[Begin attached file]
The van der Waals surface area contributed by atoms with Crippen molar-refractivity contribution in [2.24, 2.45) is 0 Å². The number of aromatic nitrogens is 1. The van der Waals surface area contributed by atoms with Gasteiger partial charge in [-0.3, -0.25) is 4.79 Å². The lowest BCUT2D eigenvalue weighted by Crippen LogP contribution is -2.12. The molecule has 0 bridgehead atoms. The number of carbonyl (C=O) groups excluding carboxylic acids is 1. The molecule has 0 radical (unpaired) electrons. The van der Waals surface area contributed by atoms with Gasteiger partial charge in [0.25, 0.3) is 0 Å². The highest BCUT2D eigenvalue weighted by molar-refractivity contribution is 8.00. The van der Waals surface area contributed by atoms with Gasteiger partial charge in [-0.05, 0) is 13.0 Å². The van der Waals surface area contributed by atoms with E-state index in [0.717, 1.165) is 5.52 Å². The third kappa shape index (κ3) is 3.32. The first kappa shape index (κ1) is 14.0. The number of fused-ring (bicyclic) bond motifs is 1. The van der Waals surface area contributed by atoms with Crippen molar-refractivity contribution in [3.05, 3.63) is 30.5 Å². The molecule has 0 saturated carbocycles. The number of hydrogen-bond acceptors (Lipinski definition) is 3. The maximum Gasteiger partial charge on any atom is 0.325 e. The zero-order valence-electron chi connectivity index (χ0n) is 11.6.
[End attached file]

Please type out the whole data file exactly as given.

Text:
The van der Waals surface area contributed by atoms with Crippen molar-refractivity contribution in [2.24, 2.45) is 0 Å². The number of aromatic nitrogens is 1. The van der Waals surface area contributed by atoms with Gasteiger partial charge in [-0.3, -0.25) is 4.79 Å². The lowest BCUT2D eigenvalue weighted by Crippen LogP contribution is -2.12. The molecule has 0 bridgehead atoms. The number of carbonyl (C=O) groups excluding carboxylic acids is 1. The molecule has 0 radical (unpaired) electrons. The van der Waals surface area contributed by atoms with Gasteiger partial charge in [0.25, 0.3) is 0 Å². The highest BCUT2D eigenvalue weighted by molar-refractivity contribution is 8.00. The van der Waals surface area contributed by atoms with Gasteiger partial charge in [-0.05, 0) is 13.0 Å². The van der Waals surface area contributed by atoms with E-state index in [0.717, 1.165) is 5.52 Å². The third kappa shape index (κ3) is 3.32. The first kappa shape index (κ1) is 14.0. The number of fused-ring (bicyclic) bond motifs is 1. The van der Waals surface area contributed by atoms with Crippen molar-refractivity contribution in [3.05, 3.63) is 30.5 Å². The molecule has 0 saturated carbocycles. The number of hydrogen-bond acceptors (Lipinski definition) is 3. The maximum Gasteiger partial charge on any atom is 0.325 e. The zero-order valence-electron chi connectivity index (χ0n) is 11.6.